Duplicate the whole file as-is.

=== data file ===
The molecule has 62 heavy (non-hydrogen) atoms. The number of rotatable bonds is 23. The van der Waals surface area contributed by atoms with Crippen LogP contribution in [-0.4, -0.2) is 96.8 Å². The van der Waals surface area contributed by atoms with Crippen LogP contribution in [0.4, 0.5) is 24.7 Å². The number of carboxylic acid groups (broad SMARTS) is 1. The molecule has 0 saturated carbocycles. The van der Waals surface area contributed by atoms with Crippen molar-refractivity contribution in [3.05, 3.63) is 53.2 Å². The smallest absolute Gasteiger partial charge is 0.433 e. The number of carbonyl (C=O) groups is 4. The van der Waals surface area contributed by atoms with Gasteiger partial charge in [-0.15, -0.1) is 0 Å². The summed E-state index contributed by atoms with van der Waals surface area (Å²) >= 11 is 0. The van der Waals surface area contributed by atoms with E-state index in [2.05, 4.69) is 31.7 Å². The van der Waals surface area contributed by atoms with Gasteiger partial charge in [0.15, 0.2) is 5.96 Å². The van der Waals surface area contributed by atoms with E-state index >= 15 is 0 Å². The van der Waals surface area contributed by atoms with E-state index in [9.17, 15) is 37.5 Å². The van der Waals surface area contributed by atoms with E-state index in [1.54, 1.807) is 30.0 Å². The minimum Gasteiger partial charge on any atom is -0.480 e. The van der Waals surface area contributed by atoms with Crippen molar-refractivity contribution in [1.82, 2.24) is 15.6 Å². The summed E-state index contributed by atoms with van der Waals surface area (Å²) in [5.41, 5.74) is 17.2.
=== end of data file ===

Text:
The molecule has 62 heavy (non-hydrogen) atoms. The number of rotatable bonds is 23. The van der Waals surface area contributed by atoms with Crippen LogP contribution in [-0.4, -0.2) is 96.8 Å². The van der Waals surface area contributed by atoms with Crippen LogP contribution in [0.4, 0.5) is 24.7 Å². The number of carboxylic acid groups (broad SMARTS) is 1. The molecule has 0 saturated carbocycles. The van der Waals surface area contributed by atoms with Crippen molar-refractivity contribution in [3.05, 3.63) is 53.2 Å². The smallest absolute Gasteiger partial charge is 0.433 e. The number of carbonyl (C=O) groups is 4. The van der Waals surface area contributed by atoms with Gasteiger partial charge in [-0.15, -0.1) is 0 Å². The summed E-state index contributed by atoms with van der Waals surface area (Å²) >= 11 is 0. The van der Waals surface area contributed by atoms with E-state index in [2.05, 4.69) is 31.7 Å². The van der Waals surface area contributed by atoms with Gasteiger partial charge in [0.15, 0.2) is 5.96 Å². The van der Waals surface area contributed by atoms with E-state index >= 15 is 0 Å². The van der Waals surface area contributed by atoms with E-state index in [9.17, 15) is 37.5 Å². The van der Waals surface area contributed by atoms with E-state index in [1.54, 1.807) is 30.0 Å². The minimum Gasteiger partial charge on any atom is -0.480 e. The van der Waals surface area contributed by atoms with Crippen molar-refractivity contribution in [1.82, 2.24) is 15.6 Å². The summed E-state index contributed by atoms with van der Waals surface area (Å²) in [5.41, 5.74) is 17.2.